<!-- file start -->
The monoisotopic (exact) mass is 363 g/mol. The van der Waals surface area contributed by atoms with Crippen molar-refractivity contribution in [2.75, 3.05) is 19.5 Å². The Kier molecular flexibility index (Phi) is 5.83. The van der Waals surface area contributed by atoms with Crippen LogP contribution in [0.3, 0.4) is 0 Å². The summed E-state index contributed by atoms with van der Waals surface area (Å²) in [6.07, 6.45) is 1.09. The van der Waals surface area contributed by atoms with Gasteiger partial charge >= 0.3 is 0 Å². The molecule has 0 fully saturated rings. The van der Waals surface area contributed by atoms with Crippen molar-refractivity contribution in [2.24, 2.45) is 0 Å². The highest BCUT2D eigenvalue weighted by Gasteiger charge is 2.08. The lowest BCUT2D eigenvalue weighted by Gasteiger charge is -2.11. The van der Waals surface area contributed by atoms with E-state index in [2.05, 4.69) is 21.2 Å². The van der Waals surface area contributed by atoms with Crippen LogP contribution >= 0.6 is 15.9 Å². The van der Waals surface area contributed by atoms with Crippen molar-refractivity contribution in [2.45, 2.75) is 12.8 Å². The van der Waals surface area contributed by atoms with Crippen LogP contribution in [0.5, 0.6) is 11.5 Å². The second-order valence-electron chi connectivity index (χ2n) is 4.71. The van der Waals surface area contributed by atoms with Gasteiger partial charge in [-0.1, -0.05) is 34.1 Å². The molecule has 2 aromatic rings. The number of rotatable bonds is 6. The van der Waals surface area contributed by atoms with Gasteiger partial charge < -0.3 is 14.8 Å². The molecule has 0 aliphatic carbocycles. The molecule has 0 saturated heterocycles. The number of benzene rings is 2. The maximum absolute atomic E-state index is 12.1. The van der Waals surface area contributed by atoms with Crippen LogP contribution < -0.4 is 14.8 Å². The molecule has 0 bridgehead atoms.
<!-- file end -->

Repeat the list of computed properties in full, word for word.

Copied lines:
The monoisotopic (exact) mass is 363 g/mol. The van der Waals surface area contributed by atoms with Crippen molar-refractivity contribution in [2.75, 3.05) is 19.5 Å². The Kier molecular flexibility index (Phi) is 5.83. The van der Waals surface area contributed by atoms with Crippen LogP contribution in [0.3, 0.4) is 0 Å². The summed E-state index contributed by atoms with van der Waals surface area (Å²) in [6.07, 6.45) is 1.09. The van der Waals surface area contributed by atoms with Gasteiger partial charge >= 0.3 is 0 Å². The molecule has 0 fully saturated rings. The van der Waals surface area contributed by atoms with Crippen molar-refractivity contribution in [2.24, 2.45) is 0 Å². The highest BCUT2D eigenvalue weighted by Gasteiger charge is 2.08. The lowest BCUT2D eigenvalue weighted by Gasteiger charge is -2.11. The van der Waals surface area contributed by atoms with E-state index in [2.05, 4.69) is 21.2 Å². The van der Waals surface area contributed by atoms with Crippen LogP contribution >= 0.6 is 15.9 Å². The van der Waals surface area contributed by atoms with Crippen molar-refractivity contribution in [2.45, 2.75) is 12.8 Å². The van der Waals surface area contributed by atoms with Crippen LogP contribution in [0.5, 0.6) is 11.5 Å². The second-order valence-electron chi connectivity index (χ2n) is 4.71. The van der Waals surface area contributed by atoms with Gasteiger partial charge in [-0.1, -0.05) is 34.1 Å². The molecule has 2 aromatic rings. The number of rotatable bonds is 6. The van der Waals surface area contributed by atoms with Gasteiger partial charge < -0.3 is 14.8 Å². The molecule has 0 aliphatic carbocycles. The molecule has 0 saturated heterocycles. The number of benzene rings is 2. The maximum absolute atomic E-state index is 12.1. The van der Waals surface area contributed by atoms with Crippen LogP contribution < -0.4 is 14.8 Å². The molecule has 0 bridgehead atoms.